[(essay date 2013) In the following essay, Amrine connects Deleuze with Baruch Spinoza and Johann Gottlieb Fichte, detecting that the three, though separated by centuries and despite employing different terminology, share multiple key concepts.]
Sed omnia praeclara tam difficilia, quam rara sunt. [For all excellent things are as difficult as they are rare.] Spinoza, Ethics
The Revolutionary Rhizome
All eyes, it would seem, are on Spinoza at the moment. Much of the credit for this remarkable renaissance is due to Gilles Deleuze, who wrote two books on Spinoza, and then went even further in his best-selling manifesto What Is Philosophy?, anointing Spinoza both the “prince” and the “Christ” of philosophy.1 And Deleuze is hardly alone in his attentions. Spinoza now looms large in our understanding of the entire Age of Goethe.2 The controversy over Spinoza still figures as a minor flap in Lewis White Beck’s classic history, Early German Philosophy;3 but it has become the defining intellectual controversy of the whole age since the publication of Frederick Beiser’s influential study The Fate of Reason in 1987.4 Further, over the past decade, the intellectual historian Jonathan Israel has published three massive tomes asserting that, basically, every significant thinker of the Enlightenment was a closet Spinozist.5 Skepticism may be in order: on Wall Street, this latest development would be read as a “contrary indicator,” signaling a market top. But the centrality of the Spinozastreit (Spinoza controversy) clearly means that we have to understand both the extent and the import of Spinoza’s influence on the Age of Goethe. And the centrality of Spinoza to contemporary discourse is beyond doubt; somehow, he figures in everyone’s equations.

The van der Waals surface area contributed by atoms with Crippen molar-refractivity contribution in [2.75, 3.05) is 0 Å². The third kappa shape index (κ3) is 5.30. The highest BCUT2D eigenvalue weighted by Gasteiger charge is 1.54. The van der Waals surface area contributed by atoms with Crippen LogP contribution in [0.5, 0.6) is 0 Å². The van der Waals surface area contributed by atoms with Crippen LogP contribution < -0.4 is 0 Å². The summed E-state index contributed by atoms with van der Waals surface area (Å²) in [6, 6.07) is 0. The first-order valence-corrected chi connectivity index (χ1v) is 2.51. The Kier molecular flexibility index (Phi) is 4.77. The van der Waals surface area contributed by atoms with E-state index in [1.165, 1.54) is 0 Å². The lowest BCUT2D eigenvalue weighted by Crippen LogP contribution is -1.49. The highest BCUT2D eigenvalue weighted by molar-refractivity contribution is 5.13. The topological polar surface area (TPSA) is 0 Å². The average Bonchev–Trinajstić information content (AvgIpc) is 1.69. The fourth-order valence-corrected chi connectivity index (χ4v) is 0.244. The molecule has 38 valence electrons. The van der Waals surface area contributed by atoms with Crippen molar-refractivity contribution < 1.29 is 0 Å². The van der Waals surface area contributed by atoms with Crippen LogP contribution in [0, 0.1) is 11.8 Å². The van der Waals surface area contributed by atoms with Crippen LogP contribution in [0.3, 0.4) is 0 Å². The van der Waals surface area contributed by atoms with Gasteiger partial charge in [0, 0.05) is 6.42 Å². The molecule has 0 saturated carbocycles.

Not so with Fichte. Some outstanding scholarship has been published in recent decades,6 but compared to the boom in Spinoza, Fichte studies remains a cottage industry. Indeed, Fichte has long been the least appreciated and the least understood of the great philosophers. Hegel wanted to be buried next to Fichte, and he was, but Fichte rates only a few sentences in Bertrand Russell’s 836-page History of Western Philosophy, which mentions only the Reden an die deutsche Nation (Addresses to the German Nation) and dismisses him as perhaps insane.7 Fichte is one of the few major thinkers to whom Deleuze did not devote a study, and he seldom mentions him by name. But I shall argue that, especially in Deleuze’s late philosophy, Fichte contributes the terms that allow Deleuze’s philosophy to add up. Indeed I want to go even further, and suggest that all three of these seminal thinkers—Spinoza, Fichte, and Deleuze—are deeply connected by a Deleuzian rhizome stretching across four centuries.8 Deleuze and Guattari famously put forward the concept of the “rhizome” in chapter one of A Thousand Plateaus, as a model for a complex nexus of influences and connections that transcends local and proximal causality.9 Viewed in this light, both the Spinozastreit specifically and a range of larger issues within German Idealism can be situated within...